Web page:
Negotiating the Societal and Cultural Impact on a Perpetrator’s Psyche in Elif Shafak’s Honour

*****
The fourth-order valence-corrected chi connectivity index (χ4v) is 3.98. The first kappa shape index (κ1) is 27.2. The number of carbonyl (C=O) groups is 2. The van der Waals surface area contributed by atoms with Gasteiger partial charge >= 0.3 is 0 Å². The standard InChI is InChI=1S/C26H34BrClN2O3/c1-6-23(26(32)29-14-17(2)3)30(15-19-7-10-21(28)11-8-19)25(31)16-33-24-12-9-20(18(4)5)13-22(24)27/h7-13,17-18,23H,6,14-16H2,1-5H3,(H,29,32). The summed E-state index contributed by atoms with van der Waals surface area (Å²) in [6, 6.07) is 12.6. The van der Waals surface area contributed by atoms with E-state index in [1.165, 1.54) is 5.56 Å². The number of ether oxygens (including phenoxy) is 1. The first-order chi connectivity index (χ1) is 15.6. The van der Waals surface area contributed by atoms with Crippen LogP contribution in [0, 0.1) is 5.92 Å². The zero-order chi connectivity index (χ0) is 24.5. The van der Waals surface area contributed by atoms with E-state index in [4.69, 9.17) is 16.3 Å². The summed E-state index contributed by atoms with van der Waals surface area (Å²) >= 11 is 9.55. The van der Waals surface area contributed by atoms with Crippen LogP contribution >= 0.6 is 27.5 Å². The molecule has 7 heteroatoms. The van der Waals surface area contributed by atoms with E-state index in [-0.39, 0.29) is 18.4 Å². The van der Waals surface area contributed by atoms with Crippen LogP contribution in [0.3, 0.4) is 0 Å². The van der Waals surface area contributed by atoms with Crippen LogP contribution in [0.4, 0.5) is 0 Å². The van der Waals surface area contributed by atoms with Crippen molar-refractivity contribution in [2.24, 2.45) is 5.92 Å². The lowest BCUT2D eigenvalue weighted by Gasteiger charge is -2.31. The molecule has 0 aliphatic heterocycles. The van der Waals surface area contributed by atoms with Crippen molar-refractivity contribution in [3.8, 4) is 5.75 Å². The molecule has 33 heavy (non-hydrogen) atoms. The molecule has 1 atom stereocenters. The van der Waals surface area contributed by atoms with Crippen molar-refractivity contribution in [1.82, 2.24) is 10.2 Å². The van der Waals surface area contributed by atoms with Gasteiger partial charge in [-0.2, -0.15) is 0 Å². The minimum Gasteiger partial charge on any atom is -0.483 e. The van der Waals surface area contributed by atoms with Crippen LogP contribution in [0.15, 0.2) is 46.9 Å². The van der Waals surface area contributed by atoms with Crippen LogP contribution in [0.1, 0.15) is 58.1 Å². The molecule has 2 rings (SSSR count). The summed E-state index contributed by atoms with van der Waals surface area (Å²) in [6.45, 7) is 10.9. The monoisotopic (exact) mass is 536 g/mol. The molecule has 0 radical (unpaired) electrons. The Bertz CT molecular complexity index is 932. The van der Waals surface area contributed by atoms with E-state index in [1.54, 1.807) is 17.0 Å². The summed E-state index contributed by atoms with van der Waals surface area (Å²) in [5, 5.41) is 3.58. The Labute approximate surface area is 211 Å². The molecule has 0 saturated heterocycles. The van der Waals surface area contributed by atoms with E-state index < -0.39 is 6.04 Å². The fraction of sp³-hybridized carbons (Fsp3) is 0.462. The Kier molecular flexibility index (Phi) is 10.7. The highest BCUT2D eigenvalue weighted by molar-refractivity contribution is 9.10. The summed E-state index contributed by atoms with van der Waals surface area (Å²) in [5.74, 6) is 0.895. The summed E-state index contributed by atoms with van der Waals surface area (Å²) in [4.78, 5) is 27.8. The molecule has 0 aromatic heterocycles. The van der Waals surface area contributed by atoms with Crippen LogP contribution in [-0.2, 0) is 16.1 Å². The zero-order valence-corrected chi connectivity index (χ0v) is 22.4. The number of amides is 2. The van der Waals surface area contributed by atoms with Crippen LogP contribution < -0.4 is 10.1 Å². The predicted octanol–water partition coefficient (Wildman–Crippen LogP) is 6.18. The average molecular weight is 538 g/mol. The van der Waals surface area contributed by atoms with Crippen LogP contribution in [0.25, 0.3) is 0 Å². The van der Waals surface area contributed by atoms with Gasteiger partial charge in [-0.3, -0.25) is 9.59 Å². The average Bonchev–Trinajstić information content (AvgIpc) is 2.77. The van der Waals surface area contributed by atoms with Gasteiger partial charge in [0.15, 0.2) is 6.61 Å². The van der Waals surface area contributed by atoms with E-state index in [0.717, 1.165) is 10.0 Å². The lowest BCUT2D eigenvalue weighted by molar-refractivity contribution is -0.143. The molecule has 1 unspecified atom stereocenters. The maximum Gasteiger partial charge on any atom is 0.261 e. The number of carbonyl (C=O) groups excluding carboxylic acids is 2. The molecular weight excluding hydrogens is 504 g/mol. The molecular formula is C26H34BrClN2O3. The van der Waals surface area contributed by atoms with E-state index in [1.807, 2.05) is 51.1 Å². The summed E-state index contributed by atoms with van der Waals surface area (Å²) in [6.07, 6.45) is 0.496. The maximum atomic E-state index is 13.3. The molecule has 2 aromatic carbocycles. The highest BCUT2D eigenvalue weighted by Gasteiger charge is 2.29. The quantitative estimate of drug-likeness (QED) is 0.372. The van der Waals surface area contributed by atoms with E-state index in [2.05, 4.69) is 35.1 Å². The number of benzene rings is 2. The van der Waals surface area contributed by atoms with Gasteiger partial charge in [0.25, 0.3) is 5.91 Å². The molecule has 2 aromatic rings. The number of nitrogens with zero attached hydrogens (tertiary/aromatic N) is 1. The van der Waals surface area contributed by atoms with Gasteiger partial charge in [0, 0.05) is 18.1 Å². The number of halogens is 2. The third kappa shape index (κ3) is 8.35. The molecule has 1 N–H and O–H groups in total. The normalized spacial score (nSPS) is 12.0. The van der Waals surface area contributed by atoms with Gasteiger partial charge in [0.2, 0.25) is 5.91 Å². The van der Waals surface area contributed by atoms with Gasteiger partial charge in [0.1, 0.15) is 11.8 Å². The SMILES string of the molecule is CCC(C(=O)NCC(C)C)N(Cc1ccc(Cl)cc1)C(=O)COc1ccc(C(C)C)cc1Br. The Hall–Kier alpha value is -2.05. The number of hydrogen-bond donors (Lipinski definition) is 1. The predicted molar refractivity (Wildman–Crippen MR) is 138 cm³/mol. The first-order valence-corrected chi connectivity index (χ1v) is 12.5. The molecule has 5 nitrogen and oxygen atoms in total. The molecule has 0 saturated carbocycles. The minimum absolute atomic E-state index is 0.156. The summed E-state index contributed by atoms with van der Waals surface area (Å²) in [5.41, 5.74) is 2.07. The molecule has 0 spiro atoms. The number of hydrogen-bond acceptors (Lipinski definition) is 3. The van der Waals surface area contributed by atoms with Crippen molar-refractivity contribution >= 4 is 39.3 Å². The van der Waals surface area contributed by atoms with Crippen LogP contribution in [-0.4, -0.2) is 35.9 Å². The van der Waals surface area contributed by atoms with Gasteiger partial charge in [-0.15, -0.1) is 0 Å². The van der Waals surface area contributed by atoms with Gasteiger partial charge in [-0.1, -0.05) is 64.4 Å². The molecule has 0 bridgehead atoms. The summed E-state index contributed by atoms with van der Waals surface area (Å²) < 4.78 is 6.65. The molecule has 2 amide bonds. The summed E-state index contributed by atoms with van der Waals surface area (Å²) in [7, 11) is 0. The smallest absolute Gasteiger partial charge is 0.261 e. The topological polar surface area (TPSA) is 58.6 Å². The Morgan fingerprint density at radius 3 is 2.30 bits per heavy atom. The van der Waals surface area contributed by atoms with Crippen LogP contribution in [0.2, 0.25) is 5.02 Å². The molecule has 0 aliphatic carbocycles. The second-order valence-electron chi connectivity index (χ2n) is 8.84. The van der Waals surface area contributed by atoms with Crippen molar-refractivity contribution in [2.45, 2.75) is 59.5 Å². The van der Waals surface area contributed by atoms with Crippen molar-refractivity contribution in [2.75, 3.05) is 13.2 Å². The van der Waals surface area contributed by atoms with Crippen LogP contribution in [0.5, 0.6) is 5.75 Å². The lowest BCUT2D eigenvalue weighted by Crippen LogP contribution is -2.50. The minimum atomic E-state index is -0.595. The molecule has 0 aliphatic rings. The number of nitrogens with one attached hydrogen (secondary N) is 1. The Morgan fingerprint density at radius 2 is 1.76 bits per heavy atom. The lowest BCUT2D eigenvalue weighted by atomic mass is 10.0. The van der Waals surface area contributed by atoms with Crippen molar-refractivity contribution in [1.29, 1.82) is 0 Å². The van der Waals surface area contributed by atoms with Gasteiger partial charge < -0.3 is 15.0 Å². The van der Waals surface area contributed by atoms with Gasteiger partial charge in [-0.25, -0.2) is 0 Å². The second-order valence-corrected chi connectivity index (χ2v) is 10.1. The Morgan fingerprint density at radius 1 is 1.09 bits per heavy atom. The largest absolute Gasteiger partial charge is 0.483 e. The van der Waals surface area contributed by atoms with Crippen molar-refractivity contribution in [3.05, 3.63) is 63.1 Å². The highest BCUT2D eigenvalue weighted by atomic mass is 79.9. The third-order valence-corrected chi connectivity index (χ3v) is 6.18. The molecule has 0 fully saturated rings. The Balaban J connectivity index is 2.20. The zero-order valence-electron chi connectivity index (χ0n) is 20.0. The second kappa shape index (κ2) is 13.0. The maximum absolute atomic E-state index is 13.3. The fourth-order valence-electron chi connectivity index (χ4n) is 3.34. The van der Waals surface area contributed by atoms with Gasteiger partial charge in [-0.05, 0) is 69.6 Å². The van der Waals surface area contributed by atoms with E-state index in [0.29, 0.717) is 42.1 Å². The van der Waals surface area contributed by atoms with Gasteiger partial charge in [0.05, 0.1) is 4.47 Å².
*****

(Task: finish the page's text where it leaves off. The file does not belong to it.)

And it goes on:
The present study focuses on investigating the behavioral psychology of the protagonist, Iskender as a killer from the text Honour by Elif Shafak, a renowned Turkish novelist. Albert Bandura's Social Cognitive Theory (1977) presents the importance of Observational Learning, Imitation, and Modeling in an individual's social learning and personality development. He propounds that behavior, cognition, and other environmental influences: all operate as interacting determinants to influence the development of an individual. Hence, by taking the cognitive framework of Bandura, and by tracking the factors behind the felony committed by Iskender in the name of honor, the researchers have analyzed Iskender’s behavioral psychology and guilt-oriented self. The study showed that Iskender was not criminal by nature but had been forced to act on honor ideology. Honor serves as a social code in Turkish Islamic culture and the analysis shed light on the moral principles or ethos in Turkish society implying that moral degradation and honor-killing practices are an everyday phenomenon in Turkish Islamic culture. The arguments in the study provided a lens to the readers to understand the psyche of the accused; Iskender was a victim of culturally transmitted ideology. Society, culture, and immediate relations served as the powerful influences on him in instigating him to commit this felony. Besides, the analysis exposed the subaltern position of women in Turkish culture. The study is a positive addition to Turkish literature and literature on honor killing.